How to Recover from the Heartbreak of a Church Split

4.  Thoughts for pastors who need to recover from a split:

It’s a pain that no one can understand. It gets better.

Jesus never leaves you nor forsakes you.

If you are voted out of a church – give yourself some time to heal. The same way you would advise a person after a divorce to heal before a remarriage – don’t just jump in to another lead ministry position. You will get past this.

If you have survived a group of people turning against you and trying to turn others against you also, God will bring healing and strength to your soul. Surviving mutiny builds our ability to lead.

Don’t allow this to make you bitter. Find healing for your soul. Let compassion guide you as you move forward.

5. Thoughts for church members who need to recover from a split:

It’s ‘people’ who hurt people – it’s not a church that hurts people.  Don’t give up on church. Jesus doesn’t. Find a church where you can heal.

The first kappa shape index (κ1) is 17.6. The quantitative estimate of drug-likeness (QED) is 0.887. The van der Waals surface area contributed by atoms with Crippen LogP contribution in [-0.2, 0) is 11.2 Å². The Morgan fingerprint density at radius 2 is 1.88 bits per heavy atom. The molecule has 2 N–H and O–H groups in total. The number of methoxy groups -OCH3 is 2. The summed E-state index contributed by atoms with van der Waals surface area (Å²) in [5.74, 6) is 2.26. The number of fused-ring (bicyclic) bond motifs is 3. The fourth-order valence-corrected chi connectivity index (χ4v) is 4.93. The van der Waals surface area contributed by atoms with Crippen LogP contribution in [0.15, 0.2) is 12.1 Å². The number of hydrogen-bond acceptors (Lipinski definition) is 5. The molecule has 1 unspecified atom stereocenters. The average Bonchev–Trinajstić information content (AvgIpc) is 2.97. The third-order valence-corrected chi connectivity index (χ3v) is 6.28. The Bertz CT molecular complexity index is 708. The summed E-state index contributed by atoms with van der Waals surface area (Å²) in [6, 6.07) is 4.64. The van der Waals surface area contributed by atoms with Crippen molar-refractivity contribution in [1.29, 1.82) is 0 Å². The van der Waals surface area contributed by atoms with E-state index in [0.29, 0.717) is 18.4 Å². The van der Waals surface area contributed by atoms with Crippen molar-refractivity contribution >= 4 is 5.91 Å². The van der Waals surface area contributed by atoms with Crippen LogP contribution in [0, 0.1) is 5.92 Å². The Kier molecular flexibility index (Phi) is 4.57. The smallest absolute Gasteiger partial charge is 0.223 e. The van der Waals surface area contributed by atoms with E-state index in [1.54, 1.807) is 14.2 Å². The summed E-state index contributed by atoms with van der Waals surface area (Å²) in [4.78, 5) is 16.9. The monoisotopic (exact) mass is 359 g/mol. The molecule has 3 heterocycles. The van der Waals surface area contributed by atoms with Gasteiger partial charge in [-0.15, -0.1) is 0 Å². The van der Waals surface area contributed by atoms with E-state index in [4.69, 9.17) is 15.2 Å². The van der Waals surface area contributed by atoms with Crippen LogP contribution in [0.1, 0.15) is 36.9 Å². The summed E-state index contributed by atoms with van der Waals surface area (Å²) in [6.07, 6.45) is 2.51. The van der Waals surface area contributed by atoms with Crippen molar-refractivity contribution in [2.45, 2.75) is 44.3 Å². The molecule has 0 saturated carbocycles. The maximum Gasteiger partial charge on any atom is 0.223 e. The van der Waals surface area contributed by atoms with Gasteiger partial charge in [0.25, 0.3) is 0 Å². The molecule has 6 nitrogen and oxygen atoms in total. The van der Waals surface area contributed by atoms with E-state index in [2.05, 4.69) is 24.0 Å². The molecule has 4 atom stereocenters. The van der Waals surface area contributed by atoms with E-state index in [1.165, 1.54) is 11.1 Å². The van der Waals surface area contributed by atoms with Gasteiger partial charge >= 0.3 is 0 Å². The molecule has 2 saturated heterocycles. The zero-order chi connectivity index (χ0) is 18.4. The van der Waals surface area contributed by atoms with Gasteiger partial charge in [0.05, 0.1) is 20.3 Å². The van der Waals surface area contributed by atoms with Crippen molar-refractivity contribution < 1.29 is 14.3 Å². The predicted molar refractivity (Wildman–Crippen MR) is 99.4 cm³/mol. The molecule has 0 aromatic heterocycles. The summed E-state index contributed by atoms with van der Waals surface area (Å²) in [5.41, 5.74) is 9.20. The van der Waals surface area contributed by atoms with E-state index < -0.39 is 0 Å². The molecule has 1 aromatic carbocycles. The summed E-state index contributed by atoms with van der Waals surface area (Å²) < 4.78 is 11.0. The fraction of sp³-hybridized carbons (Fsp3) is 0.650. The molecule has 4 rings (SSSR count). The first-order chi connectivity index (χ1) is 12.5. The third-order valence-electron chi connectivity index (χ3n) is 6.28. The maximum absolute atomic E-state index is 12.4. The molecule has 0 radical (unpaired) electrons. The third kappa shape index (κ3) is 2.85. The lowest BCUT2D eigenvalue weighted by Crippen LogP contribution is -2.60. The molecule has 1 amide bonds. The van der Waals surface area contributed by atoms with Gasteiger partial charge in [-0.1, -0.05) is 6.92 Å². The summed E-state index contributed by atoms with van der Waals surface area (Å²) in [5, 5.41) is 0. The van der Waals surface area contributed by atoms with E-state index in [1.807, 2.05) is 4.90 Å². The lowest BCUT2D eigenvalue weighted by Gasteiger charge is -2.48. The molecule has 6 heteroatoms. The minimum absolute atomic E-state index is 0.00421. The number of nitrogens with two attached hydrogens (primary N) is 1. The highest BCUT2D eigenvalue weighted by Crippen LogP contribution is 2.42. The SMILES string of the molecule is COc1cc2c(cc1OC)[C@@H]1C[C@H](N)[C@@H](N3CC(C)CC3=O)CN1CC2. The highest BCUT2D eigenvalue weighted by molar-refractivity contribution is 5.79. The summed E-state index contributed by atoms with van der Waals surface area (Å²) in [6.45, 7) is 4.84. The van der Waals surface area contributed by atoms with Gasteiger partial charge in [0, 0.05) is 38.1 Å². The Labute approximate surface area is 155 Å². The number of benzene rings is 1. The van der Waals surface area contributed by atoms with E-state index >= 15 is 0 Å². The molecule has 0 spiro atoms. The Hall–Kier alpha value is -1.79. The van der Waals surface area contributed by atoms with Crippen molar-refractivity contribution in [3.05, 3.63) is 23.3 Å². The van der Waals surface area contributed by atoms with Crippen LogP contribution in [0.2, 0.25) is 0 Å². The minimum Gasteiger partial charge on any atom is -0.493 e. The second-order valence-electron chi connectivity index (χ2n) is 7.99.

For every one leader who falls or does something unethical, there are 1000 other pastors who are good, sincere, and compassionate leaders. Don’t let “the bad one” guide your future. Find a church that is a safe place.

The church is made up of imperfect people. In the same way that negative people do not invalidate the value of family, work, business, school, or neighborhoods, negative people do not have the power to invalidate the church either.

If you have supported a group of people or a leader who has led a split from a church, you need to repent to God and ask for forgiveness from those leaders whom you have hurt.   

Don’t give up on people. Don’t give up on the church. Don’t give up on following the plan that Jesus Christ has for His people – the church.

I haven’t covered everything. I probably haven’t said everything clearly, but hopefully, this helps.

Are there any other issues about a church split you think need to be discussed?  

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Philip Wagner
Philip Wagner is Lead Pastor of Oasis Church in Los Angeles and founder of Generositywater.org. Oasis is an innovative and racially diverse church, largely comprised of people in their 20’s & 30’s. Oasis is known for its local and global outreach to the impoverished; especially orphans and widows, and funding clean water projects. Philip and his wife, Holly, started Oasis in 1984, in Beverly Hills with10 people. Today they’ve grown to 3000+ members.